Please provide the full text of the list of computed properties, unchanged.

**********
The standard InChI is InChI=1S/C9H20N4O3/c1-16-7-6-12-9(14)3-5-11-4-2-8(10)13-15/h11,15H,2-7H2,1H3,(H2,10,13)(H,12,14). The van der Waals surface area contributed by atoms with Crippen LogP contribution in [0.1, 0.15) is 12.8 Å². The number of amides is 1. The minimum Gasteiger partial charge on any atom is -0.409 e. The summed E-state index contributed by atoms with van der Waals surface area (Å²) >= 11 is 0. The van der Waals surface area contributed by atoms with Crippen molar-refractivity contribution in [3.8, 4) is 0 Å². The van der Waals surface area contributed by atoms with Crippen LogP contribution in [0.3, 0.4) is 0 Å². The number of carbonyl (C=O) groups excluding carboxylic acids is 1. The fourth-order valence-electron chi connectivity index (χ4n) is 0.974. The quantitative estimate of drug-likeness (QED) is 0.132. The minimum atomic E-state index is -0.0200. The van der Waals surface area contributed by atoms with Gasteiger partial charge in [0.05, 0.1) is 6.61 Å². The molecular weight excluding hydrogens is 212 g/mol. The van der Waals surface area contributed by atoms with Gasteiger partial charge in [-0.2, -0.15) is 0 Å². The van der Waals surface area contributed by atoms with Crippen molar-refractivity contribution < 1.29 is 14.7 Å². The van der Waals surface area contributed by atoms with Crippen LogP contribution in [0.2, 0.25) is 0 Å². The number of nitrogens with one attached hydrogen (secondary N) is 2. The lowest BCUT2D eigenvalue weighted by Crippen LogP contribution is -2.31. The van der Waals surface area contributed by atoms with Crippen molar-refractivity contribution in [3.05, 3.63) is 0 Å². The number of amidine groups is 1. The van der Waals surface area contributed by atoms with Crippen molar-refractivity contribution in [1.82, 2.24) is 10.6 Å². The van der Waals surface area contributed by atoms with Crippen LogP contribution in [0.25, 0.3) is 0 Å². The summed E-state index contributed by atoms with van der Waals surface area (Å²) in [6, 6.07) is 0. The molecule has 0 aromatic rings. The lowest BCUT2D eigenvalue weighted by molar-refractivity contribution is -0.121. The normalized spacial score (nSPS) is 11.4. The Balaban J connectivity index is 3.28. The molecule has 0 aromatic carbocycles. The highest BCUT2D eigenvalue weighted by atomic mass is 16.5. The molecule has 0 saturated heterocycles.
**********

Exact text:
The standard InChI is InChI=1S/C9H20N4O3/c1-16-7-6-12-9(14)3-5-11-4-2-8(10)13-15/h11,15H,2-7H2,1H3,(H2,10,13)(H,12,14). The van der Waals surface area contributed by atoms with Crippen LogP contribution in [0.1, 0.15) is 12.8 Å². The number of amides is 1. The minimum Gasteiger partial charge on any atom is -0.409 e. The summed E-state index contributed by atoms with van der Waals surface area (Å²) >= 11 is 0. The van der Waals surface area contributed by atoms with Crippen molar-refractivity contribution in [3.8, 4) is 0 Å². The van der Waals surface area contributed by atoms with Crippen LogP contribution in [0.3, 0.4) is 0 Å². The number of carbonyl (C=O) groups excluding carboxylic acids is 1. The fourth-order valence-electron chi connectivity index (χ4n) is 0.974. The quantitative estimate of drug-likeness (QED) is 0.132. The minimum atomic E-state index is -0.0200. The van der Waals surface area contributed by atoms with Gasteiger partial charge in [0.05, 0.1) is 6.61 Å². The molecular weight excluding hydrogens is 212 g/mol. The van der Waals surface area contributed by atoms with Gasteiger partial charge in [-0.2, -0.15) is 0 Å². The van der Waals surface area contributed by atoms with Crippen molar-refractivity contribution < 1.29 is 14.7 Å². The van der Waals surface area contributed by atoms with Crippen LogP contribution in [0.2, 0.25) is 0 Å². The number of nitrogens with one attached hydrogen (secondary N) is 2. The lowest BCUT2D eigenvalue weighted by Crippen LogP contribution is -2.31. The van der Waals surface area contributed by atoms with Crippen molar-refractivity contribution in [3.05, 3.63) is 0 Å². The number of amidine groups is 1. The van der Waals surface area contributed by atoms with Crippen molar-refractivity contribution in [1.82, 2.24) is 10.6 Å². The van der Waals surface area contributed by atoms with Crippen LogP contribution in [0.25, 0.3) is 0 Å². The summed E-state index contributed by atoms with van der Waals surface area (Å²) in [6, 6.07) is 0. The molecule has 0 aromatic rings. The lowest BCUT2D eigenvalue weighted by molar-refractivity contribution is -0.121. The normalized spacial score (nSPS) is 11.4. The Balaban J connectivity index is 3.28. The molecule has 0 aromatic carbocycles. The highest BCUT2D eigenvalue weighted by atomic mass is 16.5. The molecule has 0 saturated heterocycles.